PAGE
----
Thursday, March 5, 2015


It's been two years since I first wrote about ghosting here on the blog, and even longer since discussing the stigma of online dating. Since then, I've joined Tinder, quit Tinder, joined it again—and dated more than I have in years.

Throughout this span, I've met a lot of really great men both on and offline: attractive, funny, outdoorsy, and gainfully employed in interesting fields. What we'd call "good guys." For the most part, these demi-relationships ended in various manifestations of ghosting. This fall, I did that thing where I hadn't heard from a guy in about a week, so I drank two glasses of wine and texted him a pretty benign question to remind him I was alive. About another week later, I realized he never replied.

There are two things that bother me about this: The first is that this guy barely knew me (we had met through Tinder and gone on two dates), he wasn't emotionally invested and still, couldn't bother himself to politely call it off. The second is that I am more or less desensitized to this behavior because I've come to expect it (and have dished it out a time or two, I'll admit). A potential romance ended for both parties with a definitive, "Meh."

In the modern landscape of dating, indifference has become more than just the norm—it's the goal. It's always been cool not to care, but I'd venture to call our current attitude something like acutely blasé.

And here's what really grinds my gears: Generally speaking, we're a bunch of good people—running around not being good to each other. Why? With something as important as our hearts on the line, why shouldn't we feel? Why shouldn't we treat people courteously and carefully?

In the time since I was writing about dating rather prolifically, I've changed my tune a bit. I wouldn't say I'm bitter—but jaded? Certainly. I actually love dating, and don't particularly mind being single. However, the pattern of meet, date, disappear is becoming tiresome and most disappointingly, boring! Dating has started to feel like a chore.

If you ask me, it should be a spicy mix of fun, exciting and emotional. Sparks should be flying! Our brains should be snapping and whirling and buzzing with activity. Our hearts should at least be present if not skipping beats. Dating should make you feel alive, not dead inside.

And so: Spring is coming. It's a time for renewal; a time for fresh beginnings and eventually, bare legs. Let's shake off the weight of winter, let go of the lazy, apathetic attitudes that keep us glued to Netflix on a perfectly good Thursday night—and try dating with a little gusto.


DATE WITH INTENTION. This is a loaded goal, and I think it covers a lot of ground—which makes it a great place to start. To me, dating with intention simply means that we should act in a way that reflects what we want. And in many instances, acting is as easy as just saying. I know it isn't truly "easy" to do this, per se, but it's like that guy from The Fray said in 2005: "Sometimes the hardest thing and the right thing are the same."

Just looking for sex? Great. Trying to casually date around? Cool. Ready for something serious? Awesome for you. But like, once you know, why not just be upfront about it? Stating your intentions (or asking about the intentions of your current interest) gives everyone involved a platform to make their own calls. That's just a decently human, adult thing to do—like using your turn signal or responding to an RSVP.

Don't act like a boyfriend to get sex. Don't act like you're game for casual sex if you're actually looking for a committed relationship. Ain't nobody got time for that. Let me say that no one should feel ashamed for wanting what they want—whatever that may be. But we need to not go around tricking people into things they didn't sign up for.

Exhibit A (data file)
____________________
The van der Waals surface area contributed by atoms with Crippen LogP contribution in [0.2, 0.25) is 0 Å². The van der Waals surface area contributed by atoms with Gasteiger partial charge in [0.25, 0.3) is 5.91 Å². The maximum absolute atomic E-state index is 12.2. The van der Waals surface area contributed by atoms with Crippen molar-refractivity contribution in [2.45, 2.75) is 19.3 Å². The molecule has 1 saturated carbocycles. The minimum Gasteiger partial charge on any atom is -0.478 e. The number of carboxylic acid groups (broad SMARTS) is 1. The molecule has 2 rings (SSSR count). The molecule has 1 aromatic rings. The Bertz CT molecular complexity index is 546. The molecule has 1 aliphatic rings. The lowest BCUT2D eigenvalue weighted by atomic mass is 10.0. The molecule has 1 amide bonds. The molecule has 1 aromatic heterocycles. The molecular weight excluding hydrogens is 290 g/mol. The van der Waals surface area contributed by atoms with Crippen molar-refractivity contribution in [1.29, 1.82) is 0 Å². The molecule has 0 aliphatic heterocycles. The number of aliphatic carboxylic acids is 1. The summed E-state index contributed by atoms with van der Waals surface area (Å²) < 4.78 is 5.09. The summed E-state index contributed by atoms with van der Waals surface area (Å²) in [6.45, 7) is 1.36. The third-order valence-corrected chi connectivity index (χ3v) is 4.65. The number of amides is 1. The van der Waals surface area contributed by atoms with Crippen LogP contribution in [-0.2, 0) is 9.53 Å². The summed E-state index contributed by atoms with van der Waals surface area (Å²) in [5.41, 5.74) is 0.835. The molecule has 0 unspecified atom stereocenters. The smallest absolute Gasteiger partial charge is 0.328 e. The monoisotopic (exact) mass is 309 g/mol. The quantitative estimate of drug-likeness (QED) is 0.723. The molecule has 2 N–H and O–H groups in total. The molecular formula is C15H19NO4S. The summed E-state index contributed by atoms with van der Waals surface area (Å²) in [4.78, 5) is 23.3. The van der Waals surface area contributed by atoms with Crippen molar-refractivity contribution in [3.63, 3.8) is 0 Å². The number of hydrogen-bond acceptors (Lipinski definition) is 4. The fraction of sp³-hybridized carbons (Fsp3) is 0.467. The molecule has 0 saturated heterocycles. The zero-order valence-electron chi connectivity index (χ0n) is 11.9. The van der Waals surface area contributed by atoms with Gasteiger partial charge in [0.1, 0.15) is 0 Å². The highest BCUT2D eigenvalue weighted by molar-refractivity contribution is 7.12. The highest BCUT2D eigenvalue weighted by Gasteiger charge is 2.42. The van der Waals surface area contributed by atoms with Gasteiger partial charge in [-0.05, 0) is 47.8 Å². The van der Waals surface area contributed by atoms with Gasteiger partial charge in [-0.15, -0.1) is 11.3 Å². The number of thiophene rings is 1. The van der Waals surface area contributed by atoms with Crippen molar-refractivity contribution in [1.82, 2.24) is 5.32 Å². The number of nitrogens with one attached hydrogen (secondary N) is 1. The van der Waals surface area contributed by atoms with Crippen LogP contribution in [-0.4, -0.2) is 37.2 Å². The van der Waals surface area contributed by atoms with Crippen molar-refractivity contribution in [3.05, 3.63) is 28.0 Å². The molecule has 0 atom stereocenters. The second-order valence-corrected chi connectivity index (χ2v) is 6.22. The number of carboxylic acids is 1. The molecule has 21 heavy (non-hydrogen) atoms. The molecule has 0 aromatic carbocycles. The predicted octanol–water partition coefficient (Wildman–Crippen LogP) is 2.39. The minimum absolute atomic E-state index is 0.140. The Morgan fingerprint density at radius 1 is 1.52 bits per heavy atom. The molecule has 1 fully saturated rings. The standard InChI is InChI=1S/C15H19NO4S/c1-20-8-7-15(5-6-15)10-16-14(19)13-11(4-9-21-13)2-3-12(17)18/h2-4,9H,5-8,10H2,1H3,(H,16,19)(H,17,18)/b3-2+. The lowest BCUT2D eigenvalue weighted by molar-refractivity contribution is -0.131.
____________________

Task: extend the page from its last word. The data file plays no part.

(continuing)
Again, I know this is not that easy to do in real life. There's always a gray area, and there's always uncertainty. It can take time to feel someone out; to see how you might fit together. But find your moment and then blow their mind with a bit of radical honesty. Now, I'm not suggesting we should all be having the DTR talk before the second round of drinks, but I do think that we should keep in mind that being honest is cool, and much more kind than being vague or staging a disappearing act. If you feel like you deserve that much, don't your dates, too?

BE ACCOUNTABLE FOR YOURSELF. Acting like a jerk is not a great way to date. Dating someone who's acting like a jerk is not a great way to live. We should not be taking a passive stance in our own love lives—that is just stupid. Acknowledge your role in every relationship and take ownership of it—you are half of this thing. Like the ads on the subway tell us: If you see something, say something. When you clearly communicate what you do and do not like; what you will and will not tolerate—it will suddenly become clear if this person you're dating actually cares. They will either act in a way that reflects what you've communicated or they will not—and thus everyone is accountable. If you stick around through the stuff that pisses you off, that's on you.

BE PRESENT.  Sometimes it can feel like we're dating on auto-pilot, no? You show up on a first date that was arranged via smart phone, take a seat, and commence what essentially feels like a boozed-up entry level job interview that might end in a make-out. We ask the same standard questions, and spit out replies we've offered up a dozen times before. Yes, I'm willing to start right away. No, I don't have a felony record.

Going on dates just for the sake of doing it is really easy—as Matthew Kassel brilliantly illustrated in his New York Observer piece last summer. Thanks to OkCupid, Tinder, Hinge, etc, finding someone to go out with has never been easier. (In my experience, way easier than finding a job.) But to what end? Romance shouldn't feel like a routine. I don't think online dating is the enemy, but I do think that the amount of options we have is so overwhelming that we're reducing the experience of dating to a seriously forgettable series of interviews for jobs we don't even want.